A judge has blocked NYC ‘s food delivery minimum wage law from going into play because delivery apps don’t want to pay people

NYC ‘s attempt at leveling the playing field for its food delivery workers appears to have run into some legal roadblocks. On Friday, a judge ruled that the law must be paused until oral arguments can be heard in the lawsuits against the law by Doordash; Grubhub, and Uber Eats.

Judge Nicholas Moyne ruled this week that the law meant to go into effect for the first time within days must be placed on hold. The law in essence was set to raise pay for food delivery workers to about $17.96 h/r and nearly $20 h/r by 2025.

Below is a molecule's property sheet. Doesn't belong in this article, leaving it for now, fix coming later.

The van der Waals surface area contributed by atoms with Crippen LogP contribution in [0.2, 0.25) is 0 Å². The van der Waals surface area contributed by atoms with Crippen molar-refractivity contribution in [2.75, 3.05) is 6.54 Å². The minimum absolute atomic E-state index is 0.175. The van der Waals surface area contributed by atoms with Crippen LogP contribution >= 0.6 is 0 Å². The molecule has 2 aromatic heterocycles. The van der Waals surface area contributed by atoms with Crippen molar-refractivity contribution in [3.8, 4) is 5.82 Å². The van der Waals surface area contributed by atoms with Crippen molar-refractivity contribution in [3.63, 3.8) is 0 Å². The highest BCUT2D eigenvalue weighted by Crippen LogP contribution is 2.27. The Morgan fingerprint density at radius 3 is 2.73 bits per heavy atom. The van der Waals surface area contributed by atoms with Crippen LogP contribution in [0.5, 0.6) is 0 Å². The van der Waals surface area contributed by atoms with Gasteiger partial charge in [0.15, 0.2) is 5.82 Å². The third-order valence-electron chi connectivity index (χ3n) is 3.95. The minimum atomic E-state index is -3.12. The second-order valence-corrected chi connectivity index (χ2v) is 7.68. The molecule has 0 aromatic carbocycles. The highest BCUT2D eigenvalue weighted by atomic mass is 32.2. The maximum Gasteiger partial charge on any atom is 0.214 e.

Of course, food delivery apps are vehemently against paying people fair wages.

“Today’s decision is an early and promising victory for consumers, local businesses, and delivery workers across New York City, protecting them from the harmful and lasting impacts of an extreme earnings standard that resulted from a fundamentally broken process. We hope that this puts us on the path towards the city establishing a more reasonable earnings standard that reflects how these platforms are used by New Yorkers,” the company said.

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